Ironically, given the self-professed good intentions of her post, and the anti-abuse sentiment, Del Rey’s is the kind of half-assed apology that’s typical of gaslighters and abusers. It’s exactly that “I’m sorry you felt like that” line that takes absolutely no culpability for causing offence, and writes its victims off as ridiculous, and wrong.

The video, which was posted on Monday, four days after the initial outcry, continued along the same tangent. Amid shameless self-promotion—name-dropping her new album and volumes of poetry—Del Rey delivers another almost, yet equally empty apology: “I’m sorry that a couple of the girls… who are mentioned in that post have a super different opinion of my insight.” Lamenting the loss of the women she now refers to as “friends” seems a sharp about-turn from the indifferent sentiment of her previous post—“if the women I mentioned don’t wanna be associated with me that’s absolutely fine by me”.


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She also brings FKA Twigs into the equation. “The difference is when I get on the pole, they call me a whore, but when Twigs gets on the pole, it’s art.” Ignoring the fact that FKA Twigs is a professionally trained dancer with over a decade of experience, Del Rey’s huff of “it’s not fair” fails to recognise that the same vernacular apparently being used to criticise her is one that has also been objectifying and belittling black women for centuries. It’s almost as ignorant and eye-roll-worthy as her “don’t ever ever ever call me racist” plea—“the singers I mentioned are my favourite singers”. (‘some of my friends are black!’)

“The way she chose to handle this fiasco is bizarrely insensitive,” Max affirms, “especially because of how she expects to be included in a dialogue from which she is excluding WoC—by now denying them that same entitlement; the entitlement to voice how and why they very reasonably feel overlooked, objectified and outright offended.

I feel like she’s not ‘educated enough’ to make the sort of statement she made. She doesn’t understand that even though it may not be a race thing for her, it’s always a relevant variable to someone else, especially for just about every person she chose to reference. To not (want to) understand that reeks of a type of ignorance, one that signifies ‘I’m about as feminist as I want to be and I want to claim a right of acceptance for my personal experience,’ despite purposefully forgetting that she’s taking away from other peoples’ reality, by negating the undeniable involvement of race in the given context.”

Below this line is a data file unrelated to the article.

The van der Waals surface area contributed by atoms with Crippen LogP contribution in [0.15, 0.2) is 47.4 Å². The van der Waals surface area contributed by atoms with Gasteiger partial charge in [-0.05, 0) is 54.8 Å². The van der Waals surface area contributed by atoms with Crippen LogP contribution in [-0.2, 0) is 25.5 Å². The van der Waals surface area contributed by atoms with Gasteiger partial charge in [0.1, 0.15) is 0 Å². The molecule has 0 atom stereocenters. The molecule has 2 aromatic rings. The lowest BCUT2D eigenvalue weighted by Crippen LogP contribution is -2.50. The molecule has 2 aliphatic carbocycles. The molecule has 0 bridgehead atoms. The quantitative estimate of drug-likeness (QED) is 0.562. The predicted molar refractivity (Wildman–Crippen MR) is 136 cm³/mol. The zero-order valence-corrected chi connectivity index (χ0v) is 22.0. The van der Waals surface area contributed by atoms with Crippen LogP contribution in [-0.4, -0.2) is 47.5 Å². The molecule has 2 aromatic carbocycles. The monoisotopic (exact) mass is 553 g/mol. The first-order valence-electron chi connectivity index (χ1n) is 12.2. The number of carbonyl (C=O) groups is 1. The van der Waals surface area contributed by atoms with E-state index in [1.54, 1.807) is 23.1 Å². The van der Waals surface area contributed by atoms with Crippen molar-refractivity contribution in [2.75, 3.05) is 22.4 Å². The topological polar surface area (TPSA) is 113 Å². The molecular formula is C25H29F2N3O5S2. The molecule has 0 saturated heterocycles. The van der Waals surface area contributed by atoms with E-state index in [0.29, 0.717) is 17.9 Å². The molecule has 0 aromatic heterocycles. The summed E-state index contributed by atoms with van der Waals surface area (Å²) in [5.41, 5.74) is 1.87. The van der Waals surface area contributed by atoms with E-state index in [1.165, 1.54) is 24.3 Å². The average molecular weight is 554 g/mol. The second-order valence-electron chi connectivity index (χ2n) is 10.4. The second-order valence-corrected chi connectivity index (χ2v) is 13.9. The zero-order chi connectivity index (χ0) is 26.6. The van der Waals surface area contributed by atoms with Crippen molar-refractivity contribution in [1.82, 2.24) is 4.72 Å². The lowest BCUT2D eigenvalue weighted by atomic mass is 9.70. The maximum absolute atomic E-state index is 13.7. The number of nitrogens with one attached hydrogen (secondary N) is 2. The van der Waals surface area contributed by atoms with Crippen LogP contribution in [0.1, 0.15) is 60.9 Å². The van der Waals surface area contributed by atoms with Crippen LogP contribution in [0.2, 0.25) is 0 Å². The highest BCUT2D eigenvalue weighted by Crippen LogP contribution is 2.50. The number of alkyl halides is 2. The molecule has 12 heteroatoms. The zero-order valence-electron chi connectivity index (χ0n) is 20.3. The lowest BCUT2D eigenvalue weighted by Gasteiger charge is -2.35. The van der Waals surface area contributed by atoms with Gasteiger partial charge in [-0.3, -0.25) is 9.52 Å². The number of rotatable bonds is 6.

It echoes Reni Eddo Lodge’s definition of white privilege in Why I’m No Longer Talking to White People About Race, “so many white people think race is not their problem,” she writes. “Why don’t white people think they have a racial identity?”

“What makes this whole ordeal so interesting and so difficult to appropriately approach is that her argument could have had a stand-alone value, had she not dragged other people and topics into it—most of whom/which she evidently has little knowledge about,” says Max. “She could’ve mentioned none other than her own name and it would’ve probably legitimised her concerns, or at least made them less attackable. She brought race into this, whether she likes it or not,, herewith sabotaging her own cause by then refusing to look and think beyond the borders of her personal perspective. And then she sabotaged the opportunity to make amends and/or spark or take part in a more substantial debate.”

When Del Rey said: “making it about race says so much more about you than it does about me”, she was wrong. This situation says far more about her than it does about those offended. For as much as Lana Del Rey feels she has not been heard, she is refusing to listen. She has made the conscious decision not to apologise, and in doing so, she’s proved that she doesn’t care to expand her feminism beyond the parameters that suit her. She’s being rightly ridiculed as the white woman crying, ‘this is not a race issue!’ Nope, I’m not a fan of Lana Del Rey.